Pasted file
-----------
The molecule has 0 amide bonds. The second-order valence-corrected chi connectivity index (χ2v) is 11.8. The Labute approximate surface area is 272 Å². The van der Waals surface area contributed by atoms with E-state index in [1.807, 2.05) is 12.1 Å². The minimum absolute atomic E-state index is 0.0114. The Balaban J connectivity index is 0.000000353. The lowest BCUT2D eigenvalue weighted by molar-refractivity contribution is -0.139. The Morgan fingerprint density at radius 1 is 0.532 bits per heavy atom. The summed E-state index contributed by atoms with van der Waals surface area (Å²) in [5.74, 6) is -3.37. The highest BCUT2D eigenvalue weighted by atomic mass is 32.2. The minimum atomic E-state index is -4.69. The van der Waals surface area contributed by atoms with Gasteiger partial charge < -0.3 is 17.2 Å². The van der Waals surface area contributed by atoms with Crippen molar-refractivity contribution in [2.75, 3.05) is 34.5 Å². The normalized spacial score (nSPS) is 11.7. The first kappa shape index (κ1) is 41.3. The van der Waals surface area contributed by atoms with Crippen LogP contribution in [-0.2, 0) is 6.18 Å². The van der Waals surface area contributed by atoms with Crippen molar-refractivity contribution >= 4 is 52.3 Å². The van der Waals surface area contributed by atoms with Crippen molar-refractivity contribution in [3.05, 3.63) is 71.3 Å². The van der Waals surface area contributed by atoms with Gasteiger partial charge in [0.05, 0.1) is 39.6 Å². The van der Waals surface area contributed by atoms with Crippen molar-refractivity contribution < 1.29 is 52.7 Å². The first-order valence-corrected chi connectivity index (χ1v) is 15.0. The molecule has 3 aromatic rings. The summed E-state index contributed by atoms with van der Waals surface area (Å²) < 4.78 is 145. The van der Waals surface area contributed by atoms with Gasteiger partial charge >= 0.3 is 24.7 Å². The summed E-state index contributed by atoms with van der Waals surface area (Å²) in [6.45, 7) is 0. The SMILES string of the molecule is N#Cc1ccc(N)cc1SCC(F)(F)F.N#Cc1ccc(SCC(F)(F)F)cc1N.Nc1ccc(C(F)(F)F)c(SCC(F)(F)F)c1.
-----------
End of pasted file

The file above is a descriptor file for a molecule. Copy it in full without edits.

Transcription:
The molecule has 0 amide bonds. The second-order valence-corrected chi connectivity index (χ2v) is 11.8. The Labute approximate surface area is 272 Å². The van der Waals surface area contributed by atoms with E-state index in [1.807, 2.05) is 12.1 Å². The minimum absolute atomic E-state index is 0.0114. The Balaban J connectivity index is 0.000000353. The lowest BCUT2D eigenvalue weighted by molar-refractivity contribution is -0.139. The Morgan fingerprint density at radius 1 is 0.532 bits per heavy atom. The summed E-state index contributed by atoms with van der Waals surface area (Å²) in [5.74, 6) is -3.37. The highest BCUT2D eigenvalue weighted by atomic mass is 32.2. The minimum atomic E-state index is -4.69. The van der Waals surface area contributed by atoms with Gasteiger partial charge < -0.3 is 17.2 Å². The van der Waals surface area contributed by atoms with Crippen molar-refractivity contribution in [2.75, 3.05) is 34.5 Å². The normalized spacial score (nSPS) is 11.7. The first kappa shape index (κ1) is 41.3. The van der Waals surface area contributed by atoms with Crippen LogP contribution in [-0.2, 0) is 6.18 Å². The van der Waals surface area contributed by atoms with Crippen molar-refractivity contribution >= 4 is 52.3 Å². The van der Waals surface area contributed by atoms with Crippen molar-refractivity contribution in [3.05, 3.63) is 71.3 Å². The van der Waals surface area contributed by atoms with Gasteiger partial charge in [0.05, 0.1) is 39.6 Å². The van der Waals surface area contributed by atoms with Crippen molar-refractivity contribution < 1.29 is 52.7 Å². The first-order valence-corrected chi connectivity index (χ1v) is 15.0. The molecule has 3 aromatic rings. The summed E-state index contributed by atoms with van der Waals surface area (Å²) < 4.78 is 145. The van der Waals surface area contributed by atoms with Gasteiger partial charge >= 0.3 is 24.7 Å². The summed E-state index contributed by atoms with van der Waals surface area (Å²) in [6.45, 7) is 0. The SMILES string of the molecule is N#Cc1ccc(N)cc1SCC(F)(F)F.N#Cc1ccc(SCC(F)(F)F)cc1N.Nc1ccc(C(F)(F)F)c(SCC(F)(F)F)c1.